Among other things, the Silk Road Initiative should provide finance for publishing, media, academies, universities, schools, archaeology and travel devoted to comparative culture (philology, philosophy, religions, history, literatures, music, arts, cinema, architecture…): the relationships among ancient languages and peoples, didactic methods, comparative cultural history,…

A cultural revival of the Eurasian Continent would contribute to salvage mankind from nihilism and mechanisation, and to the birth of a vibrant cultural industry in a time when simpler jobs are destroyed by technological unemployment.

1 – Two Keywords for Understanding the New Silk Road: Culture and “Win-Win approach”

China is explaining the New Silk Road (or “One-Belty-One Road”, or “Silk Road Initiative”Yi Dai-Yi Lu: hereinafter, “the Initiative”)to the world. Moreover, there is another multiplicity of initiatives, independent of China, which contribute to clarify it in a very differentiated way. Many books have been published in all continents and in many languages. That it normal, because, albeit China is acting as its catalyser, the initiative is not a monopoly of China, but on the contrary is an asset for the entire world.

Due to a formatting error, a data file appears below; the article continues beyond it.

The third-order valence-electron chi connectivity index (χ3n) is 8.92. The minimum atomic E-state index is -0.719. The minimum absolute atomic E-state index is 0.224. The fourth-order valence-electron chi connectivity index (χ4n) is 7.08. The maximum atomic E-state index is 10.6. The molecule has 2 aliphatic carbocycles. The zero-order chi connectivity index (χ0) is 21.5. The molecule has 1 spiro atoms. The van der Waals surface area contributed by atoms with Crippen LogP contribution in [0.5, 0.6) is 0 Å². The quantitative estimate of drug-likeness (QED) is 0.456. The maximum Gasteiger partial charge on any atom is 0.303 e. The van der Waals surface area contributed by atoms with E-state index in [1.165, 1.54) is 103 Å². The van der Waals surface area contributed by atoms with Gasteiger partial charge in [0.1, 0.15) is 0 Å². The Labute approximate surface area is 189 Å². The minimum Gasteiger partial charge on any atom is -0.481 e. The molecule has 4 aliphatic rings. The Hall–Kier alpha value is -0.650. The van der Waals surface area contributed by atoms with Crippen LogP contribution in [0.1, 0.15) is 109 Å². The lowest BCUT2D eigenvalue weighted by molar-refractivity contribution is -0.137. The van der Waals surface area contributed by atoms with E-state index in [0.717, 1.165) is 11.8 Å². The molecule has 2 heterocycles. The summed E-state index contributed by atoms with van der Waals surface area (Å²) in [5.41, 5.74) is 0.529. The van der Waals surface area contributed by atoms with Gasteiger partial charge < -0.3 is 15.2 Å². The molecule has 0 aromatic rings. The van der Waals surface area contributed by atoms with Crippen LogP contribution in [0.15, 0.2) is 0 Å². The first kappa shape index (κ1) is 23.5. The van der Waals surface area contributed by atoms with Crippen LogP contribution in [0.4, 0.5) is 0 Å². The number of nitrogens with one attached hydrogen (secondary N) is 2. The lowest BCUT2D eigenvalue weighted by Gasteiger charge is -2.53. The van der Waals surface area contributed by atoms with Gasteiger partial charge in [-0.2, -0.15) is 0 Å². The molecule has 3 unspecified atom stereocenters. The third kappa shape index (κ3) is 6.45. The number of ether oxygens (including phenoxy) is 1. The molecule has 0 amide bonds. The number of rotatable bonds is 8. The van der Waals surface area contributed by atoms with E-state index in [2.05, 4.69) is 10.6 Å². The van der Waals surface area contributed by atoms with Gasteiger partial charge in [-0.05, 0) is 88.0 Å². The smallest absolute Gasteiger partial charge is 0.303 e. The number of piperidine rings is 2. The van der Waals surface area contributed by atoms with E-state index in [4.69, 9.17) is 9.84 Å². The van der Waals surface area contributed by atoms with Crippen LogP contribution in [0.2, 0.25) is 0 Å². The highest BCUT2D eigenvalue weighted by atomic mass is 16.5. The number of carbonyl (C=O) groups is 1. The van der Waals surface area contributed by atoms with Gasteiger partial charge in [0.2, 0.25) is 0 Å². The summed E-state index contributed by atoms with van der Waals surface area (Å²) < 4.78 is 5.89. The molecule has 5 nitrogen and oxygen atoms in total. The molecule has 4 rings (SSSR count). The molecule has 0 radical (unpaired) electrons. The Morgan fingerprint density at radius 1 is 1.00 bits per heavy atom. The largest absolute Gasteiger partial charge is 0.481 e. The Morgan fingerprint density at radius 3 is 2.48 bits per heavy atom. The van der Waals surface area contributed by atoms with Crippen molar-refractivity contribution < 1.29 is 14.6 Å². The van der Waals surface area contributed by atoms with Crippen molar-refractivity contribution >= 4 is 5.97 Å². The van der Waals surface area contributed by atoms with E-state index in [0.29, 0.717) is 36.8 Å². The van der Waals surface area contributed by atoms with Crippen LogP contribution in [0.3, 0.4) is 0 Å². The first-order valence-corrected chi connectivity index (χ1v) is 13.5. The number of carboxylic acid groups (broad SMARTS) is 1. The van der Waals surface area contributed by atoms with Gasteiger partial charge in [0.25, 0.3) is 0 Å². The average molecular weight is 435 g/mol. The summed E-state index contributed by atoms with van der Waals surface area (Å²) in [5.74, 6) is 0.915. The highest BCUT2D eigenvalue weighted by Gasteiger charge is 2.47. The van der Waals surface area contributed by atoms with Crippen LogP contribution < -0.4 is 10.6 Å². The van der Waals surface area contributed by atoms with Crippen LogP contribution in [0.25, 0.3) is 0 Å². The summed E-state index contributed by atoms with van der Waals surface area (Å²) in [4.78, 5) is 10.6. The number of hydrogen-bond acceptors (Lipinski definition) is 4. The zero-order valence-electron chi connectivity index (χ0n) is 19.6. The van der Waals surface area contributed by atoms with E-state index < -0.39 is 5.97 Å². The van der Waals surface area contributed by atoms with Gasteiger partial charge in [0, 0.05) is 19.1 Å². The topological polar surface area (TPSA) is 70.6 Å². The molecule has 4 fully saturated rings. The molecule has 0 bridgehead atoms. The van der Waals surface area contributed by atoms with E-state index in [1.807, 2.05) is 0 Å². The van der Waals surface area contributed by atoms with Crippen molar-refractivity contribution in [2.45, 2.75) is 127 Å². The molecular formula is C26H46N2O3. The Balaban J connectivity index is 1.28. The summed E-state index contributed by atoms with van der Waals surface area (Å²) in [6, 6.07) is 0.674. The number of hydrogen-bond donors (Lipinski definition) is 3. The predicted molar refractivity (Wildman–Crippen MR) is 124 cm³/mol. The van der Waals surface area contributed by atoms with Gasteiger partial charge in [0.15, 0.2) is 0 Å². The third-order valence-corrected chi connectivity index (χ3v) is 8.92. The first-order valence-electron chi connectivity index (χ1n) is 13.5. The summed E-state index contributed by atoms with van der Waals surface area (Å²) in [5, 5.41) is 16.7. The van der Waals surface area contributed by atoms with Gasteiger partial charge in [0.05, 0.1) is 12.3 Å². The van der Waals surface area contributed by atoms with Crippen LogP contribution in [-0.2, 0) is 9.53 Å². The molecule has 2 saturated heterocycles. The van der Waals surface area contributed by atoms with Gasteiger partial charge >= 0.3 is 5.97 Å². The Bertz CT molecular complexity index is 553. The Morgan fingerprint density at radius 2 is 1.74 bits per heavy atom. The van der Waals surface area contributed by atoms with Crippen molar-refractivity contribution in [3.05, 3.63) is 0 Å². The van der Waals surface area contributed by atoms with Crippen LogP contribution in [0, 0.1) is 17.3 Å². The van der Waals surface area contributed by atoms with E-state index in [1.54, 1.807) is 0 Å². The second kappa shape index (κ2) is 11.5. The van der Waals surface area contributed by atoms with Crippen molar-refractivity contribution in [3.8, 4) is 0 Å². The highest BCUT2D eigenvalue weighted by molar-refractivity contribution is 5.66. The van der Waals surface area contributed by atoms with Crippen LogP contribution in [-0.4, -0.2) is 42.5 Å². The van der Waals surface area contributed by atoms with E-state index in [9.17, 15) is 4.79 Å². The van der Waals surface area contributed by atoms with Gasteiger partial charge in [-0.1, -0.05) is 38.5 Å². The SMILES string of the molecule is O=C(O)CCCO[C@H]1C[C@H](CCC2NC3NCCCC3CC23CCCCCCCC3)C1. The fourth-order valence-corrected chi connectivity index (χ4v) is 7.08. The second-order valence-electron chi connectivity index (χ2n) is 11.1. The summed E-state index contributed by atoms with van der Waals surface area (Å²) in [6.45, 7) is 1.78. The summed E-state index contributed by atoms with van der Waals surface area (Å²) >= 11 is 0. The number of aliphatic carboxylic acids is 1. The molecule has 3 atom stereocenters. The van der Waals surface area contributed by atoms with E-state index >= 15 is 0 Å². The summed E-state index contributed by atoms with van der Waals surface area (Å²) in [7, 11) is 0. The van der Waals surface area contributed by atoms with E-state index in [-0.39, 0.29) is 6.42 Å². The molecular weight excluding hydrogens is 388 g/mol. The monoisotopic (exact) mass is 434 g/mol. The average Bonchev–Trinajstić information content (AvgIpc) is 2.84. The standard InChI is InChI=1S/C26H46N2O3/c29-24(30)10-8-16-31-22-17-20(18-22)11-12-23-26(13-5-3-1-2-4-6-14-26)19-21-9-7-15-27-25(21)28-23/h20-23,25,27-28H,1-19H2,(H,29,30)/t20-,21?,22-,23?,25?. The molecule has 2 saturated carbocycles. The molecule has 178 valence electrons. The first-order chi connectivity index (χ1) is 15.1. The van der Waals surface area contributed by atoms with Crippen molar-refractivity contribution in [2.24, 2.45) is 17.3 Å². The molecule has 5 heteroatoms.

In any case, a better coordination would be useful, because those multiple independent undertakings encounter difficulties in interfacing one another. According to me, two main aspects should be strongly emphasized: culture and win-win approach.

From the cultural point of view, the Initiative may represent even an answer to the lack of meaning of contemporary societies, too haunted by technical and contingent questions, and loosing hold on reflection and phantasy. As to the win-win approach, the logics of Western languages and cultures is too rigid and materialistic for being apt to explain the deep interrelationships existing among situations and people.